Summer’s finally here! With school out, you no longer have to worry about schedules, homework, early-morning madness, and tests. It’s the perfect time for you and your children to laze around in a hammock or frolic at a beach with a favorite author’s latest novel. But what if the last thing they want to do, after a year of required reading, is pick up another book?
Let Them Pick And Choose
During the school year, kids have few options when it comes to what they read. Summer is a great time to expand what is offered and give them the gift of choice.
Reading doesn’t just happen between the covers of a book. There are plenty of magazines geared toward children. The lure may be puzzles, animals, monster trucks, or sports, but among those colorful pictures of cute critters or famous athletes is lots of age-appropriate text. Even comic books can be positive reading experiences.
If your child is old enough, let him get his own library card. Pride of possession is a wonderful motivator. And reading is never a chore when it’s driven by a particular passion.
Hook Them On A Series
One of the most effective ways to get kids to read through the summer is to introduce them to a book series. The familiarity of the characters and the story-lines make the leap into the next book effortless. Animal lovers might like the Animorphs series by K. A. Applegate. History lovers might like The Magic Tree House series by Mary Pope Osborne. Check with your local bookstore owner as to what series are popular and age-appropriate for your child.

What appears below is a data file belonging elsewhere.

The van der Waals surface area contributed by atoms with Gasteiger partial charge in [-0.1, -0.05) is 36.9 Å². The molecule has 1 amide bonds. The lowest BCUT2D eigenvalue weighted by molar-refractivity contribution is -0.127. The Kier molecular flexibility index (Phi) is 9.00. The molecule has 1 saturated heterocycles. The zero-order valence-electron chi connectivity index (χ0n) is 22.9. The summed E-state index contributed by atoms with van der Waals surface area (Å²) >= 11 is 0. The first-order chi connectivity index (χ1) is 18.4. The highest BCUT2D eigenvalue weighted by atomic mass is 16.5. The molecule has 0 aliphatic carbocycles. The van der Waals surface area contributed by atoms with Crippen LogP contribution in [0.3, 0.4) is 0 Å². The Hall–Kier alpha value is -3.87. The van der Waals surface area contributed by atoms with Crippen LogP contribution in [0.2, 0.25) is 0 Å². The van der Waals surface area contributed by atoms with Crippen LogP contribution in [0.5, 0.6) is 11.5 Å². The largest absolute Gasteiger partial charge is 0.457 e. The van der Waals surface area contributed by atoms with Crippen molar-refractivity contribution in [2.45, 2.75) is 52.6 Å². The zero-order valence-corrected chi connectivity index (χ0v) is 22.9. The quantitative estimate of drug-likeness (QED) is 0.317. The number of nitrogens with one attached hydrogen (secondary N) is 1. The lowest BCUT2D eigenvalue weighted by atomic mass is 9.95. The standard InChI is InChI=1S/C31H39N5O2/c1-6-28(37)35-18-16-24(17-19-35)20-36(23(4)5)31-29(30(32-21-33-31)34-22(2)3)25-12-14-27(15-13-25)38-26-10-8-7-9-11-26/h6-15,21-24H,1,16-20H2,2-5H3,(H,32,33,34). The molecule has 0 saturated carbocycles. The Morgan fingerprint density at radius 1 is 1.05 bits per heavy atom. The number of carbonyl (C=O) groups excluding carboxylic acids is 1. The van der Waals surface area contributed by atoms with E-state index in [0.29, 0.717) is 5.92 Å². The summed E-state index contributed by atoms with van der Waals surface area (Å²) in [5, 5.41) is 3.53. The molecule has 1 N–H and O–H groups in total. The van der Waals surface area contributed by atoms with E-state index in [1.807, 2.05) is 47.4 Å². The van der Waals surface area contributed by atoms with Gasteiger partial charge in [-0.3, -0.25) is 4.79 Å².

Take Advantage Of Downtime
Reading doesn’t have to mean sitting in one place for an hour or more, a hard enough task for many kids. Catching up on the fly works just as well. Make sure you exchange toys for books during regular down times, such as in the bathroom and in the car. Take a favorite book with you for unexpected wait times at doctor’s appointments or when running errands with you.
Some kids who struggle with reading can benefit by listening to audiobooks. The spoken word draws them in, focuses attention, and gifts them with quick understanding of character and plot, something they might miss while reading and concentrating on sounding out words and decoding long sentences. Knowing the story, they then can read the same book with more comprehension and joy.
With a little effort, even your most reluctant reader may find himself, by end-of-summer, reading casually under the covers, in the car, or maybe sitting on a bough in his backyard tree, lost in a new adventure.